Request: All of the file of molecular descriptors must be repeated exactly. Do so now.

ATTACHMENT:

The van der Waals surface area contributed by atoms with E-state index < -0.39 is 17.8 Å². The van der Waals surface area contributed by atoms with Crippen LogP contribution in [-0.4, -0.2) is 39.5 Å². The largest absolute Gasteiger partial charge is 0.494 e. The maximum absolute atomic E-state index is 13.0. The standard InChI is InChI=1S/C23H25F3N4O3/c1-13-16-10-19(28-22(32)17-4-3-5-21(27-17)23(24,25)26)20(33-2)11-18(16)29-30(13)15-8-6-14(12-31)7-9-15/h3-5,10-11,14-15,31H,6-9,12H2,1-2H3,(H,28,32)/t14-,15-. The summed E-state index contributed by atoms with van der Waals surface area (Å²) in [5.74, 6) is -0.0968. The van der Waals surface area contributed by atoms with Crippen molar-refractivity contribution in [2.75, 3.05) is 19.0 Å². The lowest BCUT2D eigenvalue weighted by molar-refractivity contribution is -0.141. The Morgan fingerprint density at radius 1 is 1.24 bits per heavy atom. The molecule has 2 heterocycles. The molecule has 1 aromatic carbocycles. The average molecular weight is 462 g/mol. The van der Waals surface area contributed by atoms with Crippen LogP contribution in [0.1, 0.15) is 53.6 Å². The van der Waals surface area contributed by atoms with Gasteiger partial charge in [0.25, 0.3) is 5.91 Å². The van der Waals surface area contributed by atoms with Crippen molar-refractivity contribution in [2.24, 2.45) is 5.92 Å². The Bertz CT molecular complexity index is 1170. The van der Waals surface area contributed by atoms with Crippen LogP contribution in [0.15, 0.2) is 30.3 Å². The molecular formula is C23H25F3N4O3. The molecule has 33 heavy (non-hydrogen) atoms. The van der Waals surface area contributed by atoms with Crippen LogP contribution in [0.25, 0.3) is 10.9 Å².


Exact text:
The van der Waals surface area contributed by atoms with E-state index < -0.39 is 17.8 Å². The van der Waals surface area contributed by atoms with Crippen LogP contribution in [-0.4, -0.2) is 39.5 Å². The largest absolute Gasteiger partial charge is 0.494 e. The maximum absolute atomic E-state index is 13.0. The standard InChI is InChI=1S/C23H25F3N4O3/c1-13-16-10-19(28-22(32)17-4-3-5-21(27-17)23(24,25)26)20(33-2)11-18(16)29-30(13)15-8-6-14(12-31)7-9-15/h3-5,10-11,14-15,31H,6-9,12H2,1-2H3,(H,28,32)/t14-,15-. The summed E-state index contributed by atoms with van der Waals surface area (Å²) in [5.74, 6) is -0.0968. The van der Waals surface area contributed by atoms with Crippen molar-refractivity contribution in [2.75, 3.05) is 19.0 Å². The lowest BCUT2D eigenvalue weighted by molar-refractivity contribution is -0.141. The Morgan fingerprint density at radius 1 is 1.24 bits per heavy atom. The molecule has 2 heterocycles. The molecule has 1 aromatic carbocycles. The average molecular weight is 462 g/mol. The van der Waals surface area contributed by atoms with Crippen LogP contribution in [0.1, 0.15) is 53.6 Å². The van der Waals surface area contributed by atoms with Gasteiger partial charge in [0.25, 0.3) is 5.91 Å². The van der Waals surface area contributed by atoms with Crippen molar-refractivity contribution in [2.24, 2.45) is 5.92 Å². The Bertz CT molecular complexity index is 1170. The van der Waals surface area contributed by atoms with Crippen LogP contribution in [0.15, 0.2) is 30.3 Å². The molecular formula is C23H25F3N4O3. The molecule has 33 heavy (non-hydrogen) atoms. The van der Waals surface area contributed by atoms with Crippen LogP contribution in [0.25, 0.3) is 10.9 Å².